You don’t have to be an industry savant to articulate what made lead single “Mr. Jones” a near-perfect choice to introduce the Crows to radio: it’s an indelible melodic yarn wrapped tightly around Duritz’s vivid imagery as raconteur. It’s simple and complex at the same time, using its straightforward jangle pulse as the concrete path for Duritz and his expressive vocal meandering, which abandons the balanced meter of typical pop mainlines for what comes closer to stream-of-consciousness riffing. Whatever descriptors you use to define its sound, it’s timeless.
“Mr. Jones” has sustained a remarkable shelf life throughout the Crows’ career, but although their audiences have never ceased their love affair with Duritz’ narrative, his feelings about playing the song at every gig are less consistent. “I’m much too selfish for that,” he confessed to Stereogum earlier this year. “I think I just realized at the beginning that there was a possibility, if everything worked out, that we’d be doing this over and over again, for years and years, night after night after night, and it just seemed like a mistake to do something you didn’t want to do every night. We decided early on, if there was a night where we don’t wanna play something, we don’t play it. That way, we’re always into it.”
Much of August and Everything After contends with Duritz and, in turn, his lyrical protagonists, searching for acceptance. In “Mr. Jones,” he tussles with seeking romantic affection despite his opposing self-image (“she's suddenly beautiful / we all want something beautiful / man, I wish I was beautiful”). On the set’s second single, the reflective ballad “Round Here,” he’s calculating risk on the precipice of making a significant life decision—in his specific case, committing himself to a career in music.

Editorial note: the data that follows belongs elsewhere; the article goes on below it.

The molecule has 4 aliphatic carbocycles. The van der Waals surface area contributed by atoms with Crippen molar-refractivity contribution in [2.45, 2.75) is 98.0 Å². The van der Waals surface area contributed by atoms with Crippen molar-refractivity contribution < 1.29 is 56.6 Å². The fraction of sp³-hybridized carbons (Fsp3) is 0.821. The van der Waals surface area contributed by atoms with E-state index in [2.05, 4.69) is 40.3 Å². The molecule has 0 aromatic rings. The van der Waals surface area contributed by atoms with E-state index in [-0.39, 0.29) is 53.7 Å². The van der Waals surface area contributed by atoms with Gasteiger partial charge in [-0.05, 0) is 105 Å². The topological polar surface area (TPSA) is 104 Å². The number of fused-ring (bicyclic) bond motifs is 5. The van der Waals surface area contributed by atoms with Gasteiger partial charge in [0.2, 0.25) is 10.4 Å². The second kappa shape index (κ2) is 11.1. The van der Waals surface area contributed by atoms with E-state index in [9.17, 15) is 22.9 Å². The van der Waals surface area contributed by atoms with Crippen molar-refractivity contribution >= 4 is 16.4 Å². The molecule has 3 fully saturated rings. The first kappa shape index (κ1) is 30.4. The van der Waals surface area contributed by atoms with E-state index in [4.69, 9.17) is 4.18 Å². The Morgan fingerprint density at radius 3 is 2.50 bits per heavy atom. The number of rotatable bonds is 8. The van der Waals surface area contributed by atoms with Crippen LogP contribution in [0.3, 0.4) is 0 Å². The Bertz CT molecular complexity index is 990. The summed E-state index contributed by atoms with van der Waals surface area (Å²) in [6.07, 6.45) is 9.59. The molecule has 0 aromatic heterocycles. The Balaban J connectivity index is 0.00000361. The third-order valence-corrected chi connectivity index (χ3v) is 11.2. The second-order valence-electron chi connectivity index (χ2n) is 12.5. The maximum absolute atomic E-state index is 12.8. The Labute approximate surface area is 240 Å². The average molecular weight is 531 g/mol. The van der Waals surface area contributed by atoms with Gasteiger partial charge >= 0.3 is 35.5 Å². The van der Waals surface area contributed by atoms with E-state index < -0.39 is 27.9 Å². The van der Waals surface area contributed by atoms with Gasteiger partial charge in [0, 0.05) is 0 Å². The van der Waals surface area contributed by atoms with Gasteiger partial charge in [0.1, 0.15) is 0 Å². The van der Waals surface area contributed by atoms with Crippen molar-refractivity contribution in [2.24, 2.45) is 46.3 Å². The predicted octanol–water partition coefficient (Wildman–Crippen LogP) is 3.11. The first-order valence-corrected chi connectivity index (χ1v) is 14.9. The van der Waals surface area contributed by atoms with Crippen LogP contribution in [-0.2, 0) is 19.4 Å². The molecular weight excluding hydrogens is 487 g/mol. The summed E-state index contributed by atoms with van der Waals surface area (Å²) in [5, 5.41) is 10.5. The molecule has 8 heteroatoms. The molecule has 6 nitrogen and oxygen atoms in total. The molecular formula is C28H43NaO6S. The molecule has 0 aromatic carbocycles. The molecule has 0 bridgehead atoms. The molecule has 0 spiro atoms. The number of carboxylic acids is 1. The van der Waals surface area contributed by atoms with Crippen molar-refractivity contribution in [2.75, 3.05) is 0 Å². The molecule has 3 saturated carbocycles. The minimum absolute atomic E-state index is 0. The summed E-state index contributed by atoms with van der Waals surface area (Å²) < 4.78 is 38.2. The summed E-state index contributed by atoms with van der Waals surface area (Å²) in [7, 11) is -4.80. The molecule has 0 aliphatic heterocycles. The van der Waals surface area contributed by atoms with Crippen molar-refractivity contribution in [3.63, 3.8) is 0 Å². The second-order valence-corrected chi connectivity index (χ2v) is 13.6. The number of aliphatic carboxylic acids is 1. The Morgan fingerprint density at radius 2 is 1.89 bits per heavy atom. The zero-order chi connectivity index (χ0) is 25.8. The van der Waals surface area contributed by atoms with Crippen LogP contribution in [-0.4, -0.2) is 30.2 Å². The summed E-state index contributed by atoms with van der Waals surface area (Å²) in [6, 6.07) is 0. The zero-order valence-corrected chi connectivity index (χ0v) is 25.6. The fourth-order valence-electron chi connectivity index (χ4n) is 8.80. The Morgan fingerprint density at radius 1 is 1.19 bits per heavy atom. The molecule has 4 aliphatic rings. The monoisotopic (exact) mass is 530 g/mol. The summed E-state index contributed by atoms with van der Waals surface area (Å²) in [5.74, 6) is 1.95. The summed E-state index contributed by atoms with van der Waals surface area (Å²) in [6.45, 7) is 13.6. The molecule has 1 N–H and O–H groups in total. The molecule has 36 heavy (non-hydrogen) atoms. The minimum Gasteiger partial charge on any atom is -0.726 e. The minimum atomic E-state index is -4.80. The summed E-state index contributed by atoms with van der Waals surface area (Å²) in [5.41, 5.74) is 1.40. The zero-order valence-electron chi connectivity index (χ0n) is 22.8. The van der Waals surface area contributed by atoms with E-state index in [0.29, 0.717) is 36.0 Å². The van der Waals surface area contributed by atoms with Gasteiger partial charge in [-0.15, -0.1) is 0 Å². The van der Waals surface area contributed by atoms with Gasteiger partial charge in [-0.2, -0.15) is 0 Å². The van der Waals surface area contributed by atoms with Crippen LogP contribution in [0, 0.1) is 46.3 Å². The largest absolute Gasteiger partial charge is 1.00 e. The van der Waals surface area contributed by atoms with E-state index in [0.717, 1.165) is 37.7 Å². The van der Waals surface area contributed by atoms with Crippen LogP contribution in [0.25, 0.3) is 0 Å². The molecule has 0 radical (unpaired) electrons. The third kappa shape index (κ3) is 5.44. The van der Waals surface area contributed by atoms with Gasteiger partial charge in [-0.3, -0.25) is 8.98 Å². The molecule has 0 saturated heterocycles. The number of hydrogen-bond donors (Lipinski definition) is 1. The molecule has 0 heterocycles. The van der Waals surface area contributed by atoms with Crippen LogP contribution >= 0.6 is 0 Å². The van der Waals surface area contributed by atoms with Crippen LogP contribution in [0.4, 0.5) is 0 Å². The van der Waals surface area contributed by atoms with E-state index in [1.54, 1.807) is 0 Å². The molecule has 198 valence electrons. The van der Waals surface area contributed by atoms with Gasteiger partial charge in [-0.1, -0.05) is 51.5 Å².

“We wrote this song in 1989,” Duritz shared with an Amsterdam audience about the song’s meaning during a concert in October 1999. “We were all in bands and we had shitty jobs. We would wash dishes, work in record stores and wash windows by day, so that we can be in a rock and roll band at night. And it was after college and our friends are getting on with their lives. And they had good jobs, well...boring jobs...but they made more money than we did, and they had futures and we didn't. And there comes a point in the life of everyone in a rock and roll band that you have to sort of decide, am I going to do this with my life, or am I going to go get one of those other jobs? Because I can't deal with washing dishes anymore and I can't dig any more holes, and I can't wash another window. And there are those that go, and there are those that stay. And you walk out on the edge of the world and you balance yourself there for a while and you try to figure out just which one you're gonna be.”
“Round Here” cemented the Crows’ cultural cachet in the United States, landing them appearances as the musical guest on Saturday Night Live and on The Late Show with David Letterman. It accurately captured the melancholic languor of becoming an adult—the realization that all those things that were so integral to your belief systems and ideals in your youth become less significant, or even invalid, as you get older. Which is why, to this day, when those familiar electric guitar picks begin during their live shows, “Round Here” still manages to tug on the heartstrings for most of us who are still experiencing those moments of collision between past and present.